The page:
Calculation of the Plantar Arch Index

The plantar arch index establishes a relationship between central and posterior regions of the footprint, and it is calculated as follows: a line is drawn tangent to the medial forefoot edge and at heel region (3,5). The mean point of this line is calculated. From this point, a perpendicular line is drawn crossing the footprint. The same procedure is repeated for heel tangency point. We thereby obtain

the measurement of the support width of the central region to the foot (A) and of the heel region (B) in millimeters (Figure 3). The plantar arch index (PI) is obtained by dividing the A value by B value (PI = A/B)(5).



Evaluation Criteria

A normal plantar arch index (PI), according to the Pediatric Orthopaedic Society is the one comprised within 2 standard deviations (SD) of the population average (11). Thus, PI values equal or above the sum of 2 SD with the average were considered as indicative of flat foot, and named as threshold indexes for this condition.

Statistical Analysis

A cross-sectional study, with previous descriptive analysis and average calculation of the standard deviation and standard error of the mean plantar arch indexes in the population sample. For purposes of comparing these averages, the following parametric tests were used: Student's t test and paired t Test for two samples and Variance Analysis for more than two grouped samples. In all tests, the adopted significance level was 5% (a = 0.05).



On Table 1, average, minimum, maximum, and standard deviation values for central arch region (A) and heel (B) on footprint, and for the plantar arch index (PI) corresponding to right and left feet, respectively.



Following the PI analysis, significant differences were noted between sides (Table 2), with average plantar indexes being 0.67 for right side and 0.61 for left side.



No significant differences were reported between genders (Tables 3 and 4) or between different age groups (Tables 5 and 6) for both sides.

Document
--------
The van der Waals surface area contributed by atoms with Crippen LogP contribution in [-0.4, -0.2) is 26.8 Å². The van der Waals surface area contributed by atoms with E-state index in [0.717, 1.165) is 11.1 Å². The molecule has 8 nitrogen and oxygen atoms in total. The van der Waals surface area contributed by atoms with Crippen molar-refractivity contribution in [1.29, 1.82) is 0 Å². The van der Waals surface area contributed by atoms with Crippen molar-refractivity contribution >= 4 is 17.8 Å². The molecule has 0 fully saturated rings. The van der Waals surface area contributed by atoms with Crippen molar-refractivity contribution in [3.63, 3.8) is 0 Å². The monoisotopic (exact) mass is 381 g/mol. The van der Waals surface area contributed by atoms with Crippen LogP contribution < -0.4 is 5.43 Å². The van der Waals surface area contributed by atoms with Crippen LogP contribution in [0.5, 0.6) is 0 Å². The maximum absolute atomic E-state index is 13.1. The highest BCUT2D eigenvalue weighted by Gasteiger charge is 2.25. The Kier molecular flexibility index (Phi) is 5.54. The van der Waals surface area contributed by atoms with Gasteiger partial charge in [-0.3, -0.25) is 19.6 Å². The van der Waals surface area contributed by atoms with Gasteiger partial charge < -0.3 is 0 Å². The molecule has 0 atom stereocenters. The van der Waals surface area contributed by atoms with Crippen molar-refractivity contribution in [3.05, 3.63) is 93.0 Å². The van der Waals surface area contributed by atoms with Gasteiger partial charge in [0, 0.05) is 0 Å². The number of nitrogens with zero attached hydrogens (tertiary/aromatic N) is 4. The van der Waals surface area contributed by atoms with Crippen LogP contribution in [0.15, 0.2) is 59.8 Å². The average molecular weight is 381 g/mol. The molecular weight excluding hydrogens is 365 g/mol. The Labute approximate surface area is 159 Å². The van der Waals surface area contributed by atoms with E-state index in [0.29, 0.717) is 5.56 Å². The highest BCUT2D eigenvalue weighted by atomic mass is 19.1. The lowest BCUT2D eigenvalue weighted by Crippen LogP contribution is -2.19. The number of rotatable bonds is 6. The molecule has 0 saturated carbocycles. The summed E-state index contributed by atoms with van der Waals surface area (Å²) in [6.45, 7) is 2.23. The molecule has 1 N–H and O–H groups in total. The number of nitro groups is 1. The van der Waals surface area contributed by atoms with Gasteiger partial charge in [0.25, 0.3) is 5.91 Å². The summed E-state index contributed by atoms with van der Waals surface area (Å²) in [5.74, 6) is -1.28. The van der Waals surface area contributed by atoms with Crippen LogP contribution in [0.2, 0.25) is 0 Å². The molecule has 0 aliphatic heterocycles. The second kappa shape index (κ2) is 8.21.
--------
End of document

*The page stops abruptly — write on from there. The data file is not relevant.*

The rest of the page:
After applying the criterion recommended by the Pediatric Orthopaedic Society of two standard deviations of the average 11 the limits for flaccid flat foot were 1.15 for right side and 1.14 for left side, regardless of gender, for the ages studied.



The foot has two functions: to be a strong and stable support for the body, and the lever to ambulation (12). This double function makes feet to present a unique behavior during ambulation, when it is submitted to a successive load and unload cycle. The deformation experienced by the medial longitudinal arch during support makes feet to be the region suffering the highest variations in a human body (10). These functional features make clinical examination of this region complex.

The wide variability found in all concepts concerning feet may be exemplified by the various names for flat feet. This condition has received many different names, not necessarily reflecting characterization of different problems (6).

The incidence of flaccid flat feet is reduced with age (7,8,13,14). Engel and Staheli(4) found a strong reduction up to the age of 4, because medial longitudinal arch development happens primarily through that age, thus, higher plantar arch indexes are expected in younger children, while these indexes are lower in older children. Other authors admit that major variations on plantar arch happen until the age of 7 (10,15,16). The suggestion of this index having a decreasing incidence up to approximately 5 years old, remaining stable after that, was responsible for our decision to study a group of children above that age, working with lower age groups we could reduce the usefulness of our indexes to the intended end. Some pathological conditions are known to influence on flat feet genesis (17,18). Identifying personal history and problems that may directly or indirectly affect feet posture is paramount in studies like this. Thus, we decided to study only children regarded as clinically normal.

Similarly, the orthopaedic examination served to recognize disorders that are known to change feet consistency. The identification of congenital problems, particularly involving the feet (19,20); postural abnormalities of the spine, pelvis, hips and knees (18); Achilles Tendon shortening(21,22), and restraint to subtalar joint movements are essential for ruling out the possibility of secondary flat feet.

Although there are people considering footprint a poor evaluation approach (23), there is almost an uncountable number of authors who advocate its use: Gervis(24), Engel and Staheli(4), Viladot(25), Cavanagh and Rodgers(10) and Staheli et al.(5), Viladot(26), Volpon(27), Chen(28) among others. The correlation between X-ray studies and footprint shows that the footprint is effective for individual studies and population-based investigations (29). Some cannot find a correlation between footprint and clinical measurement of the plantar arch, regarding it as invalid to determine plantar arch height (30), others also consider that footprints present several approach failures (31). The plantar arch index and the navicular vertical height are correlated, but the second is better, because it directly measures navicular, which is the key to medial arch, in addition to be easy to achieve (32).